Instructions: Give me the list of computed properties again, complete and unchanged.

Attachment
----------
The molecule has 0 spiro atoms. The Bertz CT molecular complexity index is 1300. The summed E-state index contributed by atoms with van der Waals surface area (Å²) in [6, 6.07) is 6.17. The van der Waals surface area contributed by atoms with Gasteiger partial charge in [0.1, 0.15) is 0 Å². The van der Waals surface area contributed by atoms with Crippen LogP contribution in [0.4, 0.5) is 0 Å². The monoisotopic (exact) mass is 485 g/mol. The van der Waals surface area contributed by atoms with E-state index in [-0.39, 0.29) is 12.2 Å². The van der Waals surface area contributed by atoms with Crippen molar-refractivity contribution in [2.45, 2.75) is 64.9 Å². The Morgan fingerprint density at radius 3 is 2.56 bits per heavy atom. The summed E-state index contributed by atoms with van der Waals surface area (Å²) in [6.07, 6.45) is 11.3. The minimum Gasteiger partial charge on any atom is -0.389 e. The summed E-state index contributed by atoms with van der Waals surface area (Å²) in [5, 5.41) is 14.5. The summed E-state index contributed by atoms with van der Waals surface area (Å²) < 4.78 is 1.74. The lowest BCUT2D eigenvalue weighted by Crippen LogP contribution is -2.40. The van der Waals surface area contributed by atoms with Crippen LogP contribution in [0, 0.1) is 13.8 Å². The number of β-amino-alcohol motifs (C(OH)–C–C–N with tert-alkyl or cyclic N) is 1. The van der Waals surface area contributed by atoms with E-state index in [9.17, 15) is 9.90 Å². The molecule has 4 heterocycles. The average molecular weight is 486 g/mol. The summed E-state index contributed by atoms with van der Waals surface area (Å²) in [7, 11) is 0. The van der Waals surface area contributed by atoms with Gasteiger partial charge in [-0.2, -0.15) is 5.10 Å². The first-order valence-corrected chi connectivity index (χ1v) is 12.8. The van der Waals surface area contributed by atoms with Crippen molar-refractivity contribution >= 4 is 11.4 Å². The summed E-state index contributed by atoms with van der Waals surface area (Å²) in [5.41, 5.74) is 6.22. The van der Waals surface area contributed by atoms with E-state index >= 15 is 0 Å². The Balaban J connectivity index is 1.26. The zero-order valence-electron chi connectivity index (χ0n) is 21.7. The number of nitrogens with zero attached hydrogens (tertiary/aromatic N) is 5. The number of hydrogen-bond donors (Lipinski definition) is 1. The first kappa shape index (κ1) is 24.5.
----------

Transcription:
The molecule has 0 spiro atoms. The Bertz CT molecular complexity index is 1300. The summed E-state index contributed by atoms with van der Waals surface area (Å²) in [6, 6.07) is 6.17. The van der Waals surface area contributed by atoms with Gasteiger partial charge in [0.1, 0.15) is 0 Å². The van der Waals surface area contributed by atoms with Crippen LogP contribution in [0.4, 0.5) is 0 Å². The monoisotopic (exact) mass is 485 g/mol. The van der Waals surface area contributed by atoms with E-state index in [-0.39, 0.29) is 12.2 Å². The van der Waals surface area contributed by atoms with Crippen molar-refractivity contribution in [2.45, 2.75) is 64.9 Å². The Morgan fingerprint density at radius 3 is 2.56 bits per heavy atom. The summed E-state index contributed by atoms with van der Waals surface area (Å²) in [6.07, 6.45) is 11.3. The minimum Gasteiger partial charge on any atom is -0.389 e. The summed E-state index contributed by atoms with van der Waals surface area (Å²) in [5, 5.41) is 14.5. The summed E-state index contributed by atoms with van der Waals surface area (Å²) < 4.78 is 1.74. The lowest BCUT2D eigenvalue weighted by Crippen LogP contribution is -2.40. The van der Waals surface area contributed by atoms with Crippen LogP contribution in [0, 0.1) is 13.8 Å². The number of β-amino-alcohol motifs (C(OH)–C–C–N with tert-alkyl or cyclic N) is 1. The van der Waals surface area contributed by atoms with E-state index in [9.17, 15) is 9.90 Å². The molecule has 4 heterocycles. The average molecular weight is 486 g/mol. The summed E-state index contributed by atoms with van der Waals surface area (Å²) in [7, 11) is 0. The van der Waals surface area contributed by atoms with Gasteiger partial charge in [-0.2, -0.15) is 5.10 Å². The first-order valence-corrected chi connectivity index (χ1v) is 12.8. The van der Waals surface area contributed by atoms with Crippen molar-refractivity contribution >= 4 is 11.4 Å². The summed E-state index contributed by atoms with van der Waals surface area (Å²) in [5.41, 5.74) is 6.22. The van der Waals surface area contributed by atoms with E-state index >= 15 is 0 Å². The Balaban J connectivity index is 1.26. The zero-order valence-electron chi connectivity index (χ0n) is 21.7. The number of nitrogens with zero attached hydrogens (tertiary/aromatic N) is 5. The number of hydrogen-bond donors (Lipinski definition) is 1. The first kappa shape index (κ1) is 24.5.